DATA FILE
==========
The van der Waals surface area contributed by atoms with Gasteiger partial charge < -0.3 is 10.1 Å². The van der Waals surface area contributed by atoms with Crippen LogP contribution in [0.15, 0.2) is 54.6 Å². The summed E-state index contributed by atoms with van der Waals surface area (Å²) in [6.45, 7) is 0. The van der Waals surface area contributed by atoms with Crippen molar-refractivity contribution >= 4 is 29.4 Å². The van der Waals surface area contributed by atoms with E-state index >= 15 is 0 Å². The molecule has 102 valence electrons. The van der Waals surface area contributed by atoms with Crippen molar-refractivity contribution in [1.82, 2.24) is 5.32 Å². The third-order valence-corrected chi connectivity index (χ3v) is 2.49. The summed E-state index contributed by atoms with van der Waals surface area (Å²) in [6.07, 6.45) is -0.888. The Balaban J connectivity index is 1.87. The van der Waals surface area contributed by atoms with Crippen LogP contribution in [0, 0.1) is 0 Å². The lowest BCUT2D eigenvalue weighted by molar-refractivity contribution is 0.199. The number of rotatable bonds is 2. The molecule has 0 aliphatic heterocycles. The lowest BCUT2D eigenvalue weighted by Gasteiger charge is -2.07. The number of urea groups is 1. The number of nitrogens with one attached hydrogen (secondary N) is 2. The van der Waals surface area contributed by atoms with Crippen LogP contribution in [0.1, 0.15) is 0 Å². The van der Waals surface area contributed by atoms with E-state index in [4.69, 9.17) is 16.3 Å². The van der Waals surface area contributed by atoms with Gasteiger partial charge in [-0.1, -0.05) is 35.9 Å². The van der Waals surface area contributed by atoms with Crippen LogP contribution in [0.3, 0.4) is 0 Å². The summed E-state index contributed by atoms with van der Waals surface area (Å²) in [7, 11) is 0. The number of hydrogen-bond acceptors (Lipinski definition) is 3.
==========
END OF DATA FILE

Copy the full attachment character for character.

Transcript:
The van der Waals surface area contributed by atoms with Gasteiger partial charge < -0.3 is 10.1 Å². The van der Waals surface area contributed by atoms with Crippen LogP contribution in [0.15, 0.2) is 54.6 Å². The summed E-state index contributed by atoms with van der Waals surface area (Å²) in [6.45, 7) is 0. The van der Waals surface area contributed by atoms with Crippen molar-refractivity contribution >= 4 is 29.4 Å². The van der Waals surface area contributed by atoms with E-state index >= 15 is 0 Å². The molecule has 102 valence electrons. The van der Waals surface area contributed by atoms with Crippen molar-refractivity contribution in [1.82, 2.24) is 5.32 Å². The third-order valence-corrected chi connectivity index (χ3v) is 2.49. The summed E-state index contributed by atoms with van der Waals surface area (Å²) in [6.07, 6.45) is -0.888. The Balaban J connectivity index is 1.87. The van der Waals surface area contributed by atoms with Crippen LogP contribution in [0, 0.1) is 0 Å². The lowest BCUT2D eigenvalue weighted by molar-refractivity contribution is 0.199. The number of rotatable bonds is 2. The molecule has 0 aliphatic heterocycles. The lowest BCUT2D eigenvalue weighted by Gasteiger charge is -2.07. The number of urea groups is 1. The number of nitrogens with one attached hydrogen (secondary N) is 2. The van der Waals surface area contributed by atoms with Crippen LogP contribution in [0.1, 0.15) is 0 Å². The van der Waals surface area contributed by atoms with E-state index in [4.69, 9.17) is 16.3 Å². The van der Waals surface area contributed by atoms with Gasteiger partial charge in [-0.1, -0.05) is 35.9 Å². The van der Waals surface area contributed by atoms with Crippen LogP contribution in [0.3, 0.4) is 0 Å². The summed E-state index contributed by atoms with van der Waals surface area (Å²) in [7, 11) is 0. The number of hydrogen-bond acceptors (Lipinski definition) is 3.